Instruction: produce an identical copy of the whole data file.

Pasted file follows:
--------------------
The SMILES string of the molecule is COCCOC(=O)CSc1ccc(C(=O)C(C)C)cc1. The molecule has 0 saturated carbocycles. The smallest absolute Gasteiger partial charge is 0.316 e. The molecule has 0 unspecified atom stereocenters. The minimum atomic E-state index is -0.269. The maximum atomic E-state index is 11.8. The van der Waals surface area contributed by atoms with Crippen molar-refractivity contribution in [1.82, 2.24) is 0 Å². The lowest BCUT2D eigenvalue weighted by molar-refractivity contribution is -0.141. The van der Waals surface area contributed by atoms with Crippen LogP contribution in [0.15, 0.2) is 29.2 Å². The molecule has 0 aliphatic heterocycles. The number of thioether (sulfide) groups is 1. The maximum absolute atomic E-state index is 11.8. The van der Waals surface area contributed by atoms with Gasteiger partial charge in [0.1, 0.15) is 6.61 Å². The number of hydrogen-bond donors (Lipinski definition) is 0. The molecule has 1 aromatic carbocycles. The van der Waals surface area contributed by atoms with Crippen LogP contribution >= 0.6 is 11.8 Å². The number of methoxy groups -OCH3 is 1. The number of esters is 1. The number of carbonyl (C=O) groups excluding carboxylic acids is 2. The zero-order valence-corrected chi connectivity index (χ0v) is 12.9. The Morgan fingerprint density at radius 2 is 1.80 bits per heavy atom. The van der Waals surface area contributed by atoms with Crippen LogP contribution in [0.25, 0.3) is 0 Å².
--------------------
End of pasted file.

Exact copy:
The SMILES string of the molecule is COCCOC(=O)CSc1ccc(C(=O)C(C)C)cc1. The molecule has 0 saturated carbocycles. The smallest absolute Gasteiger partial charge is 0.316 e. The molecule has 0 unspecified atom stereocenters. The minimum atomic E-state index is -0.269. The maximum atomic E-state index is 11.8. The van der Waals surface area contributed by atoms with Crippen molar-refractivity contribution in [1.82, 2.24) is 0 Å². The lowest BCUT2D eigenvalue weighted by molar-refractivity contribution is -0.141. The van der Waals surface area contributed by atoms with Crippen LogP contribution in [0.15, 0.2) is 29.2 Å². The molecule has 0 aliphatic heterocycles. The number of thioether (sulfide) groups is 1. The maximum absolute atomic E-state index is 11.8. The van der Waals surface area contributed by atoms with Gasteiger partial charge in [0.1, 0.15) is 6.61 Å². The number of hydrogen-bond donors (Lipinski definition) is 0. The molecule has 1 aromatic carbocycles. The van der Waals surface area contributed by atoms with Crippen LogP contribution >= 0.6 is 11.8 Å². The number of methoxy groups -OCH3 is 1. The number of esters is 1. The number of carbonyl (C=O) groups excluding carboxylic acids is 2. The zero-order valence-corrected chi connectivity index (χ0v) is 12.9. The Morgan fingerprint density at radius 2 is 1.80 bits per heavy atom. The van der Waals surface area contributed by atoms with Crippen LogP contribution in [0.25, 0.3) is 0 Å².